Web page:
Koyomi is certainly a likeable protagonist that doesn’t necessarily fit into any sort of archetype. His interaction between characters is seemingly natural—particularly with that of Hitagi—as he showcases a willingness to help them out no matter how awkwardly they treat him. This may seem surprising as the series also shares many aspects from the harem subgenre, where Koyomi could’ve easily become a complete pervert for sake of appeasing the male demographic, but it presents Koyama as a guy with rather perceptible concerns and emotions. This is not say that Koyomi isn’t susceptible to these concerns, but they are conveyed in a practical light. The relationships he forms with the women throughout the series contain actual substance instead of focusing entirely on superficial interests, which is refreshing considering Koyomi’s placement as a man surrounded by beautiful women who at times showcase some fondness towards him, in shall we say, provocative fashion.
With the rather frenetic atmosphere of the series, the narrative of Bakeomonogatari shares a rather unique correlation with that of its animation. With animation being provided by studio Shaft, the series’ hyperactive nature is reflected through its visual style and is perhaps one of the main elements in producing Bakeomonogatari as a uniquely aesthetic experience. From its usage of minimal, geometrical landscapes that lend the series’ environments an almost mechanical look, to the fast-paced and vibrant confrontations between Koyama and the apparitions, to even the small scenes of dialogue shared between two characters amidst the architecture of a children’s playground, the look of the series is one of its highlights. Considering this strength though, one would suggest that perhaps Shaft should’ve utilized more of it. The series isn’t necessarily abundant in movement—there are scenes aplenty that just show two characters chatting with one another about the events with their lives. While these are integral towards developing the characters, they often appear as a missed opportunity for Shaft to further showcase their superb technical ability as animators to the fullest degree. This is perhaps due more to Akiyuki Shinbo as a director and the source material in general—with more focus on the writing rather than animation—so it’s not necessarily a surprise that this route was chosen. This approach may again conflict with some viewers as Bakeomonogatari is not really centered on character movement to begin with, but rather its characters communicating with one another. With its glimpses of energetic action, some may be disappointed to find the series is not actually an action series at all—it’s but one element of many in which the series encompasses.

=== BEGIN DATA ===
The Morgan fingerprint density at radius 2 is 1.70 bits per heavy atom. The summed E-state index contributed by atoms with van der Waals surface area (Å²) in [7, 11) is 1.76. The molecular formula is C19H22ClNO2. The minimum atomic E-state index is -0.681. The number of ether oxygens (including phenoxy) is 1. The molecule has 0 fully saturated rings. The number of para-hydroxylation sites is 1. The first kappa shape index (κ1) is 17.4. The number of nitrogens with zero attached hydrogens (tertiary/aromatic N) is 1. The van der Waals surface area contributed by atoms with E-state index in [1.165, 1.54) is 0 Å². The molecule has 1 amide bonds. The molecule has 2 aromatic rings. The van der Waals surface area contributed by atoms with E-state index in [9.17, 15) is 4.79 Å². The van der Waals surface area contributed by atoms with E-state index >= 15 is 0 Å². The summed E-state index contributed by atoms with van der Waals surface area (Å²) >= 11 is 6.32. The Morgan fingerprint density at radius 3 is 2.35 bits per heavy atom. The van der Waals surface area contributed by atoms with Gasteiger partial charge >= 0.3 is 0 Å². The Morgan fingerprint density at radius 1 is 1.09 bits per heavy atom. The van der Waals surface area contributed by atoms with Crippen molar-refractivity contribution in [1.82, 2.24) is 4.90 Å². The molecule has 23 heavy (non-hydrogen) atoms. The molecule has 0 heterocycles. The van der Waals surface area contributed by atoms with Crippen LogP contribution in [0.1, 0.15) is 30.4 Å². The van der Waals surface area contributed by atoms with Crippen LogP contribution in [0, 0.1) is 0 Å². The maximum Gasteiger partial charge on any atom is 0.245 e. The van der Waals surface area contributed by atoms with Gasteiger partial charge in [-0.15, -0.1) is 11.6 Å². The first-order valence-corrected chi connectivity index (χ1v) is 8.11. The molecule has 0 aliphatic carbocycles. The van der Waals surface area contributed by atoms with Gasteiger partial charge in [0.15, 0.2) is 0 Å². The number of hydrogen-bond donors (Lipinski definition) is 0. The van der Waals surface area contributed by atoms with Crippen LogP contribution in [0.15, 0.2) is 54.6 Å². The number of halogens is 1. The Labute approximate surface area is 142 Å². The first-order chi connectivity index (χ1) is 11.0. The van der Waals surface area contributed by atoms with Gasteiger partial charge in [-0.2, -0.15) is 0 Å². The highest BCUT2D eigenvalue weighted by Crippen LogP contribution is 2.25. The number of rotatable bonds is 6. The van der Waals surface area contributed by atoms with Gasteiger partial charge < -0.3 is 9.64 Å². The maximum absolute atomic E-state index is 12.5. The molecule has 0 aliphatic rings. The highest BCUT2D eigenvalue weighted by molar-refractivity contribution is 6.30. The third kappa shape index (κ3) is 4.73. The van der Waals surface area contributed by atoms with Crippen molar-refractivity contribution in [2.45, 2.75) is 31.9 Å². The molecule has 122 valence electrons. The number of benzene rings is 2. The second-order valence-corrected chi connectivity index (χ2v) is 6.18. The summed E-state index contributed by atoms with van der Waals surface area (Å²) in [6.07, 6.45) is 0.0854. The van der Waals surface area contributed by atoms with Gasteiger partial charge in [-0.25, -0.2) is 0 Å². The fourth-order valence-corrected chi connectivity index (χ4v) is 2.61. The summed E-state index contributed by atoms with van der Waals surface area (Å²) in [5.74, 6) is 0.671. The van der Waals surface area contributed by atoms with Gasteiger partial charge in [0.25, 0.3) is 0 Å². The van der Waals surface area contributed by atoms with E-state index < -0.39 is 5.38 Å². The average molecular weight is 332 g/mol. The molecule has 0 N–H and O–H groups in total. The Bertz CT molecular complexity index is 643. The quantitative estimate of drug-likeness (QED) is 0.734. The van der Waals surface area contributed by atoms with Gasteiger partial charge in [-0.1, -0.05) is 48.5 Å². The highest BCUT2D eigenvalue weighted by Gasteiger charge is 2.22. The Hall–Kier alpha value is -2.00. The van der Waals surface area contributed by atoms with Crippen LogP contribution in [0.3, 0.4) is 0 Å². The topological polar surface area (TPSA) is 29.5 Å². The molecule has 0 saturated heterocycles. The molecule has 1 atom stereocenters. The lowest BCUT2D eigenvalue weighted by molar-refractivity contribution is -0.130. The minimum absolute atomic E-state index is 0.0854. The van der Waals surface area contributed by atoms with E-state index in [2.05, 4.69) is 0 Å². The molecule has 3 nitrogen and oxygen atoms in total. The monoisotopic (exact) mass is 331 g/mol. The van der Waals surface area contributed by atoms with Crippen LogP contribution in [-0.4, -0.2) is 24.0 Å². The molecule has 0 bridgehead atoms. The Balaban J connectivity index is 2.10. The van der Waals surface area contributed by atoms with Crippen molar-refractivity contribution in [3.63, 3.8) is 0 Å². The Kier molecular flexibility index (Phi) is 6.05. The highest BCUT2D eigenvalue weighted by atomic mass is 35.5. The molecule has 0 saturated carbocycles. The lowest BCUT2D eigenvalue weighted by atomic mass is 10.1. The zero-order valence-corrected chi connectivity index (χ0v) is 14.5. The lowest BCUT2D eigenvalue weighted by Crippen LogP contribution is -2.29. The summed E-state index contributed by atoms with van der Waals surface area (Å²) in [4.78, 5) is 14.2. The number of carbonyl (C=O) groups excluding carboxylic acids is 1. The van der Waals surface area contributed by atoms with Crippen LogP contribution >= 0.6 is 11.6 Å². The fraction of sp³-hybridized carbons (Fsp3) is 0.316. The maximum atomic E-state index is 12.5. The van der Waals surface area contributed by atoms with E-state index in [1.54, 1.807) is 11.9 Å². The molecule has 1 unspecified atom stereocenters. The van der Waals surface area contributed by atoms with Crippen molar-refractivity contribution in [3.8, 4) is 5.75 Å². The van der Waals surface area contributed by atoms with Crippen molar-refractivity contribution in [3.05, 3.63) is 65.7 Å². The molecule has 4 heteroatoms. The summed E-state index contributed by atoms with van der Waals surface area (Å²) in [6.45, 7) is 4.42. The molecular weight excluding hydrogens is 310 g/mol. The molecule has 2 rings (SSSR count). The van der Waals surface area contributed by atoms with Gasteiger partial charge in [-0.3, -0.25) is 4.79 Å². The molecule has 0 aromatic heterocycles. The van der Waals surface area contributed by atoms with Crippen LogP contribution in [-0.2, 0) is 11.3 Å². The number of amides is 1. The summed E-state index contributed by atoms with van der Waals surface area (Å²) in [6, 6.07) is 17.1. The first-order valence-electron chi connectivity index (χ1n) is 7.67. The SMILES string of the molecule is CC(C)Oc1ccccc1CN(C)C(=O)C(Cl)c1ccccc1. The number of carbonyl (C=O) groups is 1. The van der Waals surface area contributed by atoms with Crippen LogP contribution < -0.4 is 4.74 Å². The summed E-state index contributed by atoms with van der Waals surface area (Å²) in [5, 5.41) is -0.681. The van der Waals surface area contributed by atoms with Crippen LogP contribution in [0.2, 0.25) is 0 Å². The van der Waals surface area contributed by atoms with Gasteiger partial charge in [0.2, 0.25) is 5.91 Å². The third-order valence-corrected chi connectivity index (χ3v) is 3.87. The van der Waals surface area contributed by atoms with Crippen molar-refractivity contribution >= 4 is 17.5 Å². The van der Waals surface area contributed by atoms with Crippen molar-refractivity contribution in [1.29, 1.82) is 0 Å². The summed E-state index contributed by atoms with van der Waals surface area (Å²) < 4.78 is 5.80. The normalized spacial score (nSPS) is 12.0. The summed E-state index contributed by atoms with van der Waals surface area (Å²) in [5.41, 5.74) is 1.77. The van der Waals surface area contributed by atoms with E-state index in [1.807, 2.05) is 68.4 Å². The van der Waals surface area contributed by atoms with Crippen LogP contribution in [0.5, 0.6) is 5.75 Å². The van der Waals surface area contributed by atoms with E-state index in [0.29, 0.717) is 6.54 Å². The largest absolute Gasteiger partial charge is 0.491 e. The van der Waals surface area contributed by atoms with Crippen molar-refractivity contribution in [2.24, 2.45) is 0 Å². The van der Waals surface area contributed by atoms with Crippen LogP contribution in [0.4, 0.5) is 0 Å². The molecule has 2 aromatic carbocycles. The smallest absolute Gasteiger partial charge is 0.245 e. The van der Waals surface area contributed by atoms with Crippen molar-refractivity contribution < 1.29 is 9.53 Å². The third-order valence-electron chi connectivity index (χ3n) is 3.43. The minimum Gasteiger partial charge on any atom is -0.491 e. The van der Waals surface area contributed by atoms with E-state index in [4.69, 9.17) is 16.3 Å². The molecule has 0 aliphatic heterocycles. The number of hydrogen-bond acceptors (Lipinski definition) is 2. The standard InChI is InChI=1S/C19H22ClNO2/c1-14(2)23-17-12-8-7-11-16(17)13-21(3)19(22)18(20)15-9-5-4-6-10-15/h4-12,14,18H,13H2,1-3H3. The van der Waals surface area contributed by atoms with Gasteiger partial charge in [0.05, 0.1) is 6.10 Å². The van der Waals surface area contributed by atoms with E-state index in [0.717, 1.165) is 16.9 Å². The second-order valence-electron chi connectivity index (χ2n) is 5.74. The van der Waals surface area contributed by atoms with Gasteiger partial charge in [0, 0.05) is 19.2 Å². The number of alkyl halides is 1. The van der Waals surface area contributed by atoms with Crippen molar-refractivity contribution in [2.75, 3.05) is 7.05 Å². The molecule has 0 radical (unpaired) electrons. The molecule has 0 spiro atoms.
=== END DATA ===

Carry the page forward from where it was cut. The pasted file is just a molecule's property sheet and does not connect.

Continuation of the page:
Overall, Bakeomonogatari is one series that is both enjoyable and frustrating to watch at times. It’s a series that relies heavily on its showcasing of character development to drive its narrative, and while well-implemented through its use of clever dialogue, it may appear as entirely monotonous to some viewers. With direction by Shinbo, the series retains many of the quirkiness of Isin’s novel series—even to the point of having entire episodes centered on the humorous and earnest conversations held by two characters. That central element of the source material remains, but the abstract presentation of Bakeomonogatari is key here as it removes it from being simply a tiresome series filled with only social discourse. With a diverse range of characters—each with their own unique personality—the narrative is nicely done because it allows us to view the conflicts and desires these characters share. With metaphoric imagery, the artistic style of the series is one that plays well into the actual narrative of the show. This approach makes for one very interesting story, and with its adherence towards integrating multiple genres, the series isn’t one to easily define. This distinctiveness found in practically every technical area throughout Bakeomonogatari results in a series that is as compelling as it is creatively executed—even if it a series for one with an acquired taste.
Author: Miguel Douglas
The story takes place many years in the future where the game “Rhyme,” a virtual fighting game, is incredibly popular and people possess “AllMates,” convenient AI computers.
Shibaki is a high-school boy whose only interest is girls. Except he’s been branded as the most perverted boy at school and the girls avoid him like the plague. One day he finds a book in the library about how to summon witches. He tries it as a joke, but it turns out to be the real thing.
Tamako graduated from a university in Tokyo, but she now lives with her father back in Kofu. Tamako doesn’t help her father or tries to get a job. She spends her time just eating and sleeping throughout the four seasons of the year.
Thanks to his parents’ job transfer, high school freshman Kazunari Usa finally gets to enjoy living on his own in the Kawai Complex, a boarding house that provides meals for its residents. Ritsu, the senpai he admires, also lives in Kawai Complex, as do a few other “unique” individuals: his masochistic roommate Shirosaki; beautiful, big-breasted Mayumi who has no luck in finding men; and sly, predatory college woman Sayaka. Surrounded by these people, Usa never finds his daily life boring.